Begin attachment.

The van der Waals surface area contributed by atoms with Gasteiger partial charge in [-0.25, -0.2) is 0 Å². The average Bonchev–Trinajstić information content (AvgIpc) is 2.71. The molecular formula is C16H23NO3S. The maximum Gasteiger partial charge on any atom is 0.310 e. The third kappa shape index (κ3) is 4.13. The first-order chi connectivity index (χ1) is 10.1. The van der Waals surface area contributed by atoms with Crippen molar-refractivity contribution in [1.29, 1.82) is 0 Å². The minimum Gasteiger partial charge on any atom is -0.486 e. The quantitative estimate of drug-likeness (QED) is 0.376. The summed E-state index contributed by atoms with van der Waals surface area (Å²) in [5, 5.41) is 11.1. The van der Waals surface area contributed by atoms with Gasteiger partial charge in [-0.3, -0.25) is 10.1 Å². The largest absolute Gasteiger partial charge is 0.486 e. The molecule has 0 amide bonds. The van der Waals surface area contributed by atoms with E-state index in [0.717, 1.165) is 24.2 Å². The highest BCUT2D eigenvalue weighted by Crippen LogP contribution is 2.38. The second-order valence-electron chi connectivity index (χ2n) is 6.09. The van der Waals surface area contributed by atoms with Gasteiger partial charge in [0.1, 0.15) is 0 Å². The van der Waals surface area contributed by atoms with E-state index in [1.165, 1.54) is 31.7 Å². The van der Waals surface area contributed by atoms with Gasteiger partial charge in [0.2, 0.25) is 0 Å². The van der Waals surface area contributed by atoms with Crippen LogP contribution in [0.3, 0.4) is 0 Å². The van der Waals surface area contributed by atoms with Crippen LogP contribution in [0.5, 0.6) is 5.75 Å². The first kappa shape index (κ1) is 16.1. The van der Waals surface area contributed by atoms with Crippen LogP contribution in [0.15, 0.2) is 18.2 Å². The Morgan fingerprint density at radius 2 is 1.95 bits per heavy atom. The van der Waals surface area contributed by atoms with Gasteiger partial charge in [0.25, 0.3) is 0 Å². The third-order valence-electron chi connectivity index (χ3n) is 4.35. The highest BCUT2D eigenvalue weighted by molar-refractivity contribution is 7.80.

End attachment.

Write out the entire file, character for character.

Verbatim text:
The van der Waals surface area contributed by atoms with Gasteiger partial charge in [-0.25, -0.2) is 0 Å². The average Bonchev–Trinajstić information content (AvgIpc) is 2.71. The molecular formula is C16H23NO3S. The maximum Gasteiger partial charge on any atom is 0.310 e. The third kappa shape index (κ3) is 4.13. The first-order chi connectivity index (χ1) is 10.1. The van der Waals surface area contributed by atoms with Crippen molar-refractivity contribution in [1.29, 1.82) is 0 Å². The minimum Gasteiger partial charge on any atom is -0.486 e. The quantitative estimate of drug-likeness (QED) is 0.376. The summed E-state index contributed by atoms with van der Waals surface area (Å²) in [5, 5.41) is 11.1. The van der Waals surface area contributed by atoms with Gasteiger partial charge in [-0.3, -0.25) is 10.1 Å². The largest absolute Gasteiger partial charge is 0.486 e. The molecule has 0 amide bonds. The van der Waals surface area contributed by atoms with E-state index in [0.717, 1.165) is 24.2 Å². The highest BCUT2D eigenvalue weighted by Crippen LogP contribution is 2.38. The second-order valence-electron chi connectivity index (χ2n) is 6.09. The van der Waals surface area contributed by atoms with Gasteiger partial charge in [0.1, 0.15) is 0 Å². The van der Waals surface area contributed by atoms with E-state index in [1.165, 1.54) is 31.7 Å². The van der Waals surface area contributed by atoms with Gasteiger partial charge in [0.2, 0.25) is 0 Å². The van der Waals surface area contributed by atoms with Crippen LogP contribution in [0.3, 0.4) is 0 Å². The van der Waals surface area contributed by atoms with Crippen LogP contribution in [0.5, 0.6) is 5.75 Å². The first kappa shape index (κ1) is 16.1. The van der Waals surface area contributed by atoms with Crippen LogP contribution in [0.15, 0.2) is 18.2 Å². The Morgan fingerprint density at radius 2 is 1.95 bits per heavy atom. The van der Waals surface area contributed by atoms with Gasteiger partial charge in [0.25, 0.3) is 0 Å². The third-order valence-electron chi connectivity index (χ3n) is 4.35. The highest BCUT2D eigenvalue weighted by molar-refractivity contribution is 7.80.